Blair asks me once,
lying drowsy in my arms, what the scariest moment
in my life was; what I fear.
I think he's expecting me to say that morning at the fountain when he died and I thought I'd lost him, and, yeah, sure, that makes my stomach lurch just thinking about it.
But it's not it; hell, I got him back, didn't I? Told them he wasn't dead, I told them…
It hasn't happened yet, that event that's going to make everything I've ever endured (could tell you stories, Blair, scary ones, but I won't) fade to beige, merge to gray.
It's going to, though.
One morning, I'm going to wake up and Blair's not just going to be dead, he's going to have been dead for long enough that I've given up hope of a miracle, a second chance, a knock at the door and it's a stranger with his eyes. (This is Blair. He'd find a way. All those candles can't have burned in vain.)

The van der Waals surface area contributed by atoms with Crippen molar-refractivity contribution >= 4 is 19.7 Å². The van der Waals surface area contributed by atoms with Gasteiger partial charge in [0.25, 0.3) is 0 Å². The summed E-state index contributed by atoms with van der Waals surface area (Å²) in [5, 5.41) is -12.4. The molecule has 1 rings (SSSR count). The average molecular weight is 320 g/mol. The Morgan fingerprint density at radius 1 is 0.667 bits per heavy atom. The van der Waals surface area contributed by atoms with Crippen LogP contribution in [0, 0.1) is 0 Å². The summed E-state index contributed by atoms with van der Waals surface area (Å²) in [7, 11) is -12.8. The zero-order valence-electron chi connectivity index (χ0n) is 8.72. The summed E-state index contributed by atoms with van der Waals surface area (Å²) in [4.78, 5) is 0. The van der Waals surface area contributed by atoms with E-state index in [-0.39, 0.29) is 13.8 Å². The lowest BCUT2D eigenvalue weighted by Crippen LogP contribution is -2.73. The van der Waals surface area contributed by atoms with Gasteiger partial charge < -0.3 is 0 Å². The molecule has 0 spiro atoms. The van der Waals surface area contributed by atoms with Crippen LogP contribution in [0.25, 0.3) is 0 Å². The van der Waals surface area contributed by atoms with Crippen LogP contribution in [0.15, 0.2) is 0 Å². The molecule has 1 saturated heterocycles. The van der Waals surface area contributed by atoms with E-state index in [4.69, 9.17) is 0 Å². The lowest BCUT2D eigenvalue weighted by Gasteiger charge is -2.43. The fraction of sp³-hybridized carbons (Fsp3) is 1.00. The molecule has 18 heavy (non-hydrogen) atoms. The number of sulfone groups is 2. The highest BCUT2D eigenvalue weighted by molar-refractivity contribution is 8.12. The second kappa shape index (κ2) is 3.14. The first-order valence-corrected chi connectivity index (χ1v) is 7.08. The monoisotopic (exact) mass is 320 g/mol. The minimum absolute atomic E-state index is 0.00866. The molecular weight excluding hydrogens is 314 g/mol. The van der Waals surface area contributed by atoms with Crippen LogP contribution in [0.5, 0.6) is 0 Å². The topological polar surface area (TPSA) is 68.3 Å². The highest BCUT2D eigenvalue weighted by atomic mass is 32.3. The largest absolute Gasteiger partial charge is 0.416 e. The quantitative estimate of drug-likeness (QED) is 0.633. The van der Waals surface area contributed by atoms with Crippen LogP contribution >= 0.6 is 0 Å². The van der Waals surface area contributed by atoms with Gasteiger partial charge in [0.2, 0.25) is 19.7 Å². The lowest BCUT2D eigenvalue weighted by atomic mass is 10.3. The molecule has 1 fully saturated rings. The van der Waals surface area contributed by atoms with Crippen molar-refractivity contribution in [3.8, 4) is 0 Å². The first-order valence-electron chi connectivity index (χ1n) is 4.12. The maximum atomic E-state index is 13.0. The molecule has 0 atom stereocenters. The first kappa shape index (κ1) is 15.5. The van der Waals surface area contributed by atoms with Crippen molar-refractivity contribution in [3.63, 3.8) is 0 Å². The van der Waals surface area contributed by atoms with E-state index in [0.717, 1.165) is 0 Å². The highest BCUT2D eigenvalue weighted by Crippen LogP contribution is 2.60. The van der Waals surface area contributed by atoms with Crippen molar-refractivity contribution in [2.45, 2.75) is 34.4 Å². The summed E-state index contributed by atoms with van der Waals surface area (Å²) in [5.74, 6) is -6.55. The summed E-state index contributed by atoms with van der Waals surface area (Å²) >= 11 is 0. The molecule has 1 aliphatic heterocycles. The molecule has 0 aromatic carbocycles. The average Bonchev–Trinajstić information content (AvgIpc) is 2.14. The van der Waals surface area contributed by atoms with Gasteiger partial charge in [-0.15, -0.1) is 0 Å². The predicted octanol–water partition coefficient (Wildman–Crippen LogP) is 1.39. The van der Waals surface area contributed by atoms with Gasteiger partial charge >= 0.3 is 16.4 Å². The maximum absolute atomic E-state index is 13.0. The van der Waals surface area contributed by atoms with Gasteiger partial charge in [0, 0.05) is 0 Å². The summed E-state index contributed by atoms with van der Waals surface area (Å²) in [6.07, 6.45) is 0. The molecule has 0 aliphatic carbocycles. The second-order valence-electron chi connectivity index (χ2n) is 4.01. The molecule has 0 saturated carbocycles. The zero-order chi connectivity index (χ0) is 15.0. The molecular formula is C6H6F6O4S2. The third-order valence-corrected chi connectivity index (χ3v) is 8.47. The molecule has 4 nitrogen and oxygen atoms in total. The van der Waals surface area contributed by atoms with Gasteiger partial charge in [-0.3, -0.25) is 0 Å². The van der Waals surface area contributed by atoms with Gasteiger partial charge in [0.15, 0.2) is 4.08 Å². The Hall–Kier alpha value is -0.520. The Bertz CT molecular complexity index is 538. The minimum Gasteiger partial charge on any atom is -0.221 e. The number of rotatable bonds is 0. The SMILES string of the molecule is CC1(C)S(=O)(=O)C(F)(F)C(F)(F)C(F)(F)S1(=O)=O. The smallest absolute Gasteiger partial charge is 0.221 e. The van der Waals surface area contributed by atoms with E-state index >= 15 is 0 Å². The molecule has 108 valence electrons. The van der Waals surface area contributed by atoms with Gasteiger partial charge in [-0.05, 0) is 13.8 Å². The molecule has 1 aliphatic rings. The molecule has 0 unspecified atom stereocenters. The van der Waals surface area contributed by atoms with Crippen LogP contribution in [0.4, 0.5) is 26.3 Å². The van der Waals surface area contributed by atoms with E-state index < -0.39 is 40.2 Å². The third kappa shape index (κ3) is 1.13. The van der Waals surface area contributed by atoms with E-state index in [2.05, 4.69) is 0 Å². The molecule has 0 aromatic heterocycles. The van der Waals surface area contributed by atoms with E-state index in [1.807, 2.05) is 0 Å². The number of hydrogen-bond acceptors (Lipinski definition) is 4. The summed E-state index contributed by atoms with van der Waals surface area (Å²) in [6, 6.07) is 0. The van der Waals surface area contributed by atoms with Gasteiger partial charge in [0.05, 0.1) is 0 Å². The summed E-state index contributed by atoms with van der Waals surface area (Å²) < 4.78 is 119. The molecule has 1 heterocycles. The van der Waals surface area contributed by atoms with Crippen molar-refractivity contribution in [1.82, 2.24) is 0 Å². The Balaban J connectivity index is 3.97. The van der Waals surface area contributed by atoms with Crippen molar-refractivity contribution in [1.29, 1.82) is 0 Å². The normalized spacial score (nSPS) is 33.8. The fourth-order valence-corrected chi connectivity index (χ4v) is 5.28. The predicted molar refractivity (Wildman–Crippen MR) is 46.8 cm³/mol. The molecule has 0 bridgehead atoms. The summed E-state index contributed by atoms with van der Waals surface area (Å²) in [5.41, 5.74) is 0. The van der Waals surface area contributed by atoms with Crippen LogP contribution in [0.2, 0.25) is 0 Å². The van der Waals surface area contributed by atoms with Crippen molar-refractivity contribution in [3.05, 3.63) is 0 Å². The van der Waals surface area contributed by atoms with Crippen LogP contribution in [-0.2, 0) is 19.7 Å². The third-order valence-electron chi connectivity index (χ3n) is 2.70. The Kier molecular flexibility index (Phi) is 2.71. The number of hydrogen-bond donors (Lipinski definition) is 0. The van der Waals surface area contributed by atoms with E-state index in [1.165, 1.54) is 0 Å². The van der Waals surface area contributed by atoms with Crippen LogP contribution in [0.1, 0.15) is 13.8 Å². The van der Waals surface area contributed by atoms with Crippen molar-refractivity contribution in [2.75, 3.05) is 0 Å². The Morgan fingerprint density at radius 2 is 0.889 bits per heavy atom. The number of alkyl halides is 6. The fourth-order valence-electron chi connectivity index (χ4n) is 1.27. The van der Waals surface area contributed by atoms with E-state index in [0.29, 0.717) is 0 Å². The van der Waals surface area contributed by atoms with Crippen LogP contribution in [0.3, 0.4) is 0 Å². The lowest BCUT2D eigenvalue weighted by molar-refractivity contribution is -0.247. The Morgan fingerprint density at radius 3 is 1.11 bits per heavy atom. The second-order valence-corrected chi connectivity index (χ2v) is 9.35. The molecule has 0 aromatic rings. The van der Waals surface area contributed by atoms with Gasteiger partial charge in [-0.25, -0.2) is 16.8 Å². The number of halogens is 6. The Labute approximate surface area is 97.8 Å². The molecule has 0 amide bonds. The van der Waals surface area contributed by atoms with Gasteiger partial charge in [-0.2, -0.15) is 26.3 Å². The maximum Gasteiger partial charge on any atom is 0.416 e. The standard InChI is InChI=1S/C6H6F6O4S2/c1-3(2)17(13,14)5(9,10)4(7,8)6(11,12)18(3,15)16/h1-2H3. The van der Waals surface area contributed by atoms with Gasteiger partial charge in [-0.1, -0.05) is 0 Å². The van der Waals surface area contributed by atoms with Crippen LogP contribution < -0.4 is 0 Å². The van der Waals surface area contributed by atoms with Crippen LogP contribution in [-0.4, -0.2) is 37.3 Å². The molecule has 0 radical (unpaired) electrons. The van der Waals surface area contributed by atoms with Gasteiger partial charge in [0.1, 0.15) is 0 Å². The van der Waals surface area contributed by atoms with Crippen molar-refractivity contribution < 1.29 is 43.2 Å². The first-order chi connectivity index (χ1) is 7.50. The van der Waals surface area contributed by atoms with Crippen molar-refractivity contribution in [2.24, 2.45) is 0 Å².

That's what I'm scared of. That I'm not strong enough to hold on until the day I die, because if I die not believing he's waiting for me, I might get just that.
Nothing. A heaven empty of Blair.
I tell him spiders, because I once woke up with a hand-sized one asleep on my face (true), and he laughs, disappointed I didn't trust him enough to share, but willing to play along, and there's one waiting on my desk the next day, cute and furry, with big green eyes and a string to pull it along, its eight legs jiggling.
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